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Brass Nets Spell an End to Algal Growth

AUSTRALIA - One Tasmanian salmon farmer has ceased using antimicrobials and anti-fouling paints with a revolutionary brass net to repel algal growth.

"We would be one of the only farms in the world to be antibiotic and anti-foulant free," Bruce Hogarth of Tasmania's northern-most salmon farm, Van Diemen Aquaculture, at Rowella on the Tamar Estuary, told ABC.

On ABC TV's 7.30 Report last night, reporter Connor Duffy exposed the quantities of antibiotics and anti-fouling paints used by some Tasmanian salmon farms, which undermine Tasmania's claims to being clean and green.

Owner and director of Van Diemen Aquaculture, Mr Hogarth says the use of anti-microbial chemicals has been huge concern to the industry globally and it is why his Tamar farm is differentiating itself on environmental lines.

Mr Hogarth says current-flows in the Tamar are significantly above those in other farmed areas of Tasmania, and that has proven to be an advantage.

"We've got a 3.5-metre tide range here and the ensuing water flow, water volume and water exchange is massive, and that's the thing that salmon like."

The average water flow at Rowella is 30 to 50 cm per second, and it does get up to 80 cm per second at peak runs of the tide. That has necessitated the use of more robust cages to hold the fish.

Mr Hogarth explained: "We're the only company in the world that use 100 per cent brass nets. With the brass nets, because it's 65 per cent copper, it repels most algae growth and lets in the full 100 per cent flow of the water. Because they weigh about 10 tonnes the nets retain their shape and they're also 100 per cent seal-proof.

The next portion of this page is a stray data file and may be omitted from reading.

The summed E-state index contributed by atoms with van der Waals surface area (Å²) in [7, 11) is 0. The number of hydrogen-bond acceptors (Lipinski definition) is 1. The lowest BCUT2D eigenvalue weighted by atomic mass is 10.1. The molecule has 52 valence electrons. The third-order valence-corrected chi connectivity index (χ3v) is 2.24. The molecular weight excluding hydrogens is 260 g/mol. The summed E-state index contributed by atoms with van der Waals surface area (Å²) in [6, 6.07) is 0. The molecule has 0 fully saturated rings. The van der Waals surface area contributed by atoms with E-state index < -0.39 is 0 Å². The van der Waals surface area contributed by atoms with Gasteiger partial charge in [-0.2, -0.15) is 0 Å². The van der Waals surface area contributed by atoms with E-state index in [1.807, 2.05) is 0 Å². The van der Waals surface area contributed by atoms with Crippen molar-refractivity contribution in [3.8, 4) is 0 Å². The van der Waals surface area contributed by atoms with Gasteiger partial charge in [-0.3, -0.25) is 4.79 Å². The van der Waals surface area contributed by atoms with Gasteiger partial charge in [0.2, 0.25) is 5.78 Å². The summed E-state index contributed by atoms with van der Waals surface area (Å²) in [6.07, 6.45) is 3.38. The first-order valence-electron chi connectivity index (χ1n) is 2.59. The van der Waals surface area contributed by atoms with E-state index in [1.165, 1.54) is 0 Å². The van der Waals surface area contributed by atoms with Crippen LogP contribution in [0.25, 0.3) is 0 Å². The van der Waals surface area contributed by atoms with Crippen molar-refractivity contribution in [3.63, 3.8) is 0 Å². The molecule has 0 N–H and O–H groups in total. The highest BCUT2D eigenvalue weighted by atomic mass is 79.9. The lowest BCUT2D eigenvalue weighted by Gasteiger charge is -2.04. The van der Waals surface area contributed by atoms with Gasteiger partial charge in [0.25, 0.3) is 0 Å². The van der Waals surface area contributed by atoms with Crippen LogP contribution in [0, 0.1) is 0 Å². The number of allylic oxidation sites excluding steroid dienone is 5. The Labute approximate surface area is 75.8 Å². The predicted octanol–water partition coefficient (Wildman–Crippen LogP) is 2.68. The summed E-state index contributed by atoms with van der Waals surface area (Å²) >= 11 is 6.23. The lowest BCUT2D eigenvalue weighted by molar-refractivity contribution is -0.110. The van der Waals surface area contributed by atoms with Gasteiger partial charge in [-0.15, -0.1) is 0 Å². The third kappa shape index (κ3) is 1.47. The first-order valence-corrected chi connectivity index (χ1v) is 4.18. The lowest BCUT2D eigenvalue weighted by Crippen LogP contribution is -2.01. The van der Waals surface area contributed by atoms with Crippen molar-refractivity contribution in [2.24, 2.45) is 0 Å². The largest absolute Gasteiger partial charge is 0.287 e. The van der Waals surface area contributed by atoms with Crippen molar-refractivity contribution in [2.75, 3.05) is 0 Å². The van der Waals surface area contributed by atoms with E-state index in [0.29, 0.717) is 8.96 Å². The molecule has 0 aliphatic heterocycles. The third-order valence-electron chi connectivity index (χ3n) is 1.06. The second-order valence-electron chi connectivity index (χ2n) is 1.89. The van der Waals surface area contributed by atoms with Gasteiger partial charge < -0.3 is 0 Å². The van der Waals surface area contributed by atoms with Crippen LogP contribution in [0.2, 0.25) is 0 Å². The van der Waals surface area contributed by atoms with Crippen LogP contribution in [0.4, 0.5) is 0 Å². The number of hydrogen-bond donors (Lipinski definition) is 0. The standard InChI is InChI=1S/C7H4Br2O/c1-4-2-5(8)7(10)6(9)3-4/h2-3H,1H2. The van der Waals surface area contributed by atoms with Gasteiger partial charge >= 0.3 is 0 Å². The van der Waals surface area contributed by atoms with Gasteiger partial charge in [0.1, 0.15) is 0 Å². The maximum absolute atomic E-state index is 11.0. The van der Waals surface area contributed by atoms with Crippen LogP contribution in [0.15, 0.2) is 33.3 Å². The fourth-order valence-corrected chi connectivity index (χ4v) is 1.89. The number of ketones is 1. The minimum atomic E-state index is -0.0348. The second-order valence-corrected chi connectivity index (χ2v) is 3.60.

"Because we don't have to anti-foul our nets, we do not use anti-foulants here on the farm and because of our pristine water flow through these clean nets we don't use antibiotics."

The market is continuing to grow strongly at about 12 to 15 per cent each year and Bruce Hogarth says their system has been so successful Van Diemen Aquaculture is now planning to trial a new site on the Tamar River.

A two-year trial growing young fish in brass cages anchored adjacent to Gunns planned pulp mill not far from the Batman Bridge is set to begin in August next year and continue until January 2012.

Mr Hogarth says it is the only other site in the Tamar that could be suitable for salmon.

General Manager of Water and Marine Resources in DPIPWE, Wes Ford, says Van Diemen Aquaculture has applied to amend the Tamar Estuary Marine Farming Development Plan to include a new marine farming zone that encompasses the permit site.

Mr Ford told ABC: "The permit will allow four fish cages to be placed on the eastern side of the Long Reach section of Tamar River. It will allow for a single year class of fish to be grown.

"Research in response to the amendment application indicated that more information is required before a determination could be made.

"High current flows are considered to be a positive factor in selection of fish farming sites, but some questions need to be considered in relation to the culture of young fish in these high velocities.

"The trial will allow these questions to be answered before an amendment is progressed under the provisions of the Marine Farming Planning Act 1995."

the Fish Site Editor

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